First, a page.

By Donald J. Blakeslee
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Extra info for Along ancient trails: the Mallet expedition of 1739
Scanty documentation also has discouraged historical interest in the expedition. The Mallets kept a journal, but it has been lost. Only a brief abstract of the journal that Bienville provided to the French court has survived, and it provides minimal evidence regarding the route taken. The journey from Illinois up the Missouri River to South Dakota and thence overland through Nebraska, Kansas, Oklahoma, and New Mexico is recorded in a scant five handwritten pages, and the return route is covered in three.
Rapid development came to Canada only when Louis XIV made it a royal province in 1663. The crown subsidized the colony, and for a period new settlers arrived every year. The population reached about 10,000 by 1680 and was 43,382 in 1739, the year of the Mallet journey (Eccles 1972: 120). The colony was nearly self-sufficient in food and generated variable profits from the fur trade. In Canada, relationships between secular and religious authorities were not as fractious as in New Mexico. Canadian clerics published the Jesuit Relations as a public relations scheme that benefited both the colony and the Society of Jesus.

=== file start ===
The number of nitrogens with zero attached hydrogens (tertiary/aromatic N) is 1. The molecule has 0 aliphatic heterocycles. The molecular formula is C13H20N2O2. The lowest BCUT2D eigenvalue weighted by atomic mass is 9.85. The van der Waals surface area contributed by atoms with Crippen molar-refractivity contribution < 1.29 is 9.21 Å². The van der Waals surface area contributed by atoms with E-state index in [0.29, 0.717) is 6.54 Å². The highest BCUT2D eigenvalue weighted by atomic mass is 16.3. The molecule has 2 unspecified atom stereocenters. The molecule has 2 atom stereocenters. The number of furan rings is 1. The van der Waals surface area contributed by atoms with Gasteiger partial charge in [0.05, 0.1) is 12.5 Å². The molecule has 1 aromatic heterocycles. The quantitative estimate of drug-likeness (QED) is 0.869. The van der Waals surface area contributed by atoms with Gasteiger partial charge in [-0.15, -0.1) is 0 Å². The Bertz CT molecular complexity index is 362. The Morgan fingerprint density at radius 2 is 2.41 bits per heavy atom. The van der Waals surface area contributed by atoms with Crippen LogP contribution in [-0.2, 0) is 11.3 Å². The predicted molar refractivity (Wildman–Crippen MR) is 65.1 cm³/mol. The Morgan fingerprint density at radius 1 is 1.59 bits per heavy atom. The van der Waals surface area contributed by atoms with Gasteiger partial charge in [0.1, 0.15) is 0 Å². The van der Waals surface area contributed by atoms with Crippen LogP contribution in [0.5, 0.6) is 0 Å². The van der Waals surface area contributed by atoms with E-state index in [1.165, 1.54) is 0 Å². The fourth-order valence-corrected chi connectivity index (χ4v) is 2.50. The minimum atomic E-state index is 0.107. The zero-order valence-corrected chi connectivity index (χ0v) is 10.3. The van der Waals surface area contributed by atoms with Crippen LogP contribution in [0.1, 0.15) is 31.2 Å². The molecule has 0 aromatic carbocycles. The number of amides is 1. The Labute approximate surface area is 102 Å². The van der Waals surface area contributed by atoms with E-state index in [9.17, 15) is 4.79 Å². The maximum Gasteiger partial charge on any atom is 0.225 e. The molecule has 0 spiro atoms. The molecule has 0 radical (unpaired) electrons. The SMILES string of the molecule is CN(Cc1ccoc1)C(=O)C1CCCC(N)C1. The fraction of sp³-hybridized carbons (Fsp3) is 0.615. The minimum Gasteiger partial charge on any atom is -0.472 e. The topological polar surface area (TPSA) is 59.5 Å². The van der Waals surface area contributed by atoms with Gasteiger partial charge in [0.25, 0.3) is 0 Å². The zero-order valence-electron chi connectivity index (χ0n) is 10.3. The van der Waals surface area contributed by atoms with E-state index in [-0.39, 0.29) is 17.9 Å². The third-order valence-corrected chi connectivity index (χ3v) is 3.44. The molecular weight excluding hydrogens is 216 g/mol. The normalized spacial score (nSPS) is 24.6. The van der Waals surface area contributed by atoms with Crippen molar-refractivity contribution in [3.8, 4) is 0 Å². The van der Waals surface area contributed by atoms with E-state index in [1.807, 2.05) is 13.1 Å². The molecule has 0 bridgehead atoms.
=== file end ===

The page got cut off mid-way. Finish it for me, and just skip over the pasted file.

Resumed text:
To their east lay the High Plainstreeless, arid, and in some areas totally lacking in landmarks by which inexperienced travelers might steer their course. East of the Plains were the French colonies of Canada and Louisiana. In these lands of great rivers, people normally traveled by canoe or boat. Rainfall was sufficient to support enormous forests even on level ground, and the French and their subject tribes were able to cultivate their fields without irrigation. Page 2 West from French territory, the landscape changed gradually from almost continuous forest to apparently endless grass.